Parliament started sitting again today. It felt just like it did on the first day of term, going back to school!
Much of this week will be preparation for the Violent Crime Reduction Bill which goes into Committee on Thursday morning and on which I am leading for the Lib Dems. This means that I have (and more accurately my researcher has even more) been pouring over the bill and working out the amendments which we tabled last Friday. We will be probing the Government’s proposals line by line. And boy does this bill need close scrutiny. The general idea is right – to tackle the twin evils of weapons and alcohol abuse – but the devil is definitely in the detail.
At lunchtime I meet with an activist from Camden who wants to talk to me about why the party does not work the way he thinks it should work. He is an interesting guy, but for all of us in the party the way to get an idea through the hierarchy into being is to demonstrate that it works.
My own success in winning Hornsey & Wood Green from 26,000 votes behind in 1997 is now a training model in the party. But I had (with my magnificent team) to prove the case – not simply have the idea. And quite frankly much of it is common sense and already the bread and butter of our campaign techniques – no miracles. But there are a few specialities – and now hopefully best practise will be spread to the 104 seats where we are second to Labour for the next general election. So hopefully, I sent him off to prove his points to the party.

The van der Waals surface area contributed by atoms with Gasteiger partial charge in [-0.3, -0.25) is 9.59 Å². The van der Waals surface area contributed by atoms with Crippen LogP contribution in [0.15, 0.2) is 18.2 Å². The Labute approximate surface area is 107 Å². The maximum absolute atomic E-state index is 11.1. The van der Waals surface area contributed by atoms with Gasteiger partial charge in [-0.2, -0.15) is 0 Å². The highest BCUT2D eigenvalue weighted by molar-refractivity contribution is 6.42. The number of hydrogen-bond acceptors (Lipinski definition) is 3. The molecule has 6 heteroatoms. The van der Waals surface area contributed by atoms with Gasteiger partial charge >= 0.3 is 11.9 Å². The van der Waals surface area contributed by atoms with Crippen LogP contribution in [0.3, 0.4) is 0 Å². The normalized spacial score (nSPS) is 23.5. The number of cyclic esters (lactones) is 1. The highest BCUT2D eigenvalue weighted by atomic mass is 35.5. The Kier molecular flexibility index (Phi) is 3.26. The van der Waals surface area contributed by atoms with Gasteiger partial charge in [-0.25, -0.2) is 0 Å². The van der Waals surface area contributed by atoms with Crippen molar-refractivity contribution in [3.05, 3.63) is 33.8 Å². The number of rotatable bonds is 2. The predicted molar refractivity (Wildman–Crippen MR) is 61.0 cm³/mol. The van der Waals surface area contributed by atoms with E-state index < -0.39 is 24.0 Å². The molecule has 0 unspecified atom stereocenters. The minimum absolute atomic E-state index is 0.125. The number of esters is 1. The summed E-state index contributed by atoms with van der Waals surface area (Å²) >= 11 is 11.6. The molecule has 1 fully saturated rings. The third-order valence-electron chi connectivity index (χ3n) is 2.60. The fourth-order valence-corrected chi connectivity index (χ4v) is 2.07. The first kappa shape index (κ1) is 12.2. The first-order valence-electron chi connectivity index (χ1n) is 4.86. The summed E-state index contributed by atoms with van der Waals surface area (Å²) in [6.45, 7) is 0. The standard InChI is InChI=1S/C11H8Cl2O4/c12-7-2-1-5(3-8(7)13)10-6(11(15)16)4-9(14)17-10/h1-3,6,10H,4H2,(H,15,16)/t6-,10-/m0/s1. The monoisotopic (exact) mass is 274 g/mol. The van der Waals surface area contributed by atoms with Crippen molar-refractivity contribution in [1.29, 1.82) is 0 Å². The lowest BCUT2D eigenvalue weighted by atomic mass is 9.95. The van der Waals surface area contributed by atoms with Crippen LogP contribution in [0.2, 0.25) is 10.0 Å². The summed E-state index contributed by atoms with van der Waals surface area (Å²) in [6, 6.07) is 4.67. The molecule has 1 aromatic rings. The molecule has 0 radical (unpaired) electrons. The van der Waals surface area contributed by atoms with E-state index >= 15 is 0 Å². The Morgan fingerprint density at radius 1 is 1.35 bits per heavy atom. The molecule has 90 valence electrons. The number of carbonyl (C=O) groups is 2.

Then into the chamber for Home Office Questions – terror, terror, terror. It is quite clear that this Parliamentary session up to Christmas will be totally dominated by the terror proposals and other home affairs bills. Great for me as a shadow home affairs minister – but one heck of a schedule.
Rush to Haringey Civic Centre in the evening for the Planning Committee which tonight hears the application to build a Concrete Factory in Hornsey. For those not following this story – there is an application from London Concrete to put a factory right in the heart of a residential area with narrow streets and kids schools etc. Supported (wrongly) by Livingstone on the basis that the aggregates can come in by rail (three trains per week), what seems to have passed the Mayor by is that it then goes out through the community in 56 giant HGVs that have no chance of turning out of the industrial site into the residential streets without chocking up the traffic, delaying buses and causing huge amounts of pollution, noise and so on.
As I arrive there are hundreds and hundreds of local residents with lots of children come to protest. Hurrah for people power! T-shirts and placards – we shout and chant. Ironically, we all know that the Planning Committee is going to refuse the application tonight as that is the recommendation of the officers. And whilst I put in to speak along with scores of others – there is no need to call anyone as the committee unanimously votes to reject the application on a number of planning grounds.
The real test will now come as we move towards the appeal – already lodged. The fight goes on – until we bury this one – in concrete.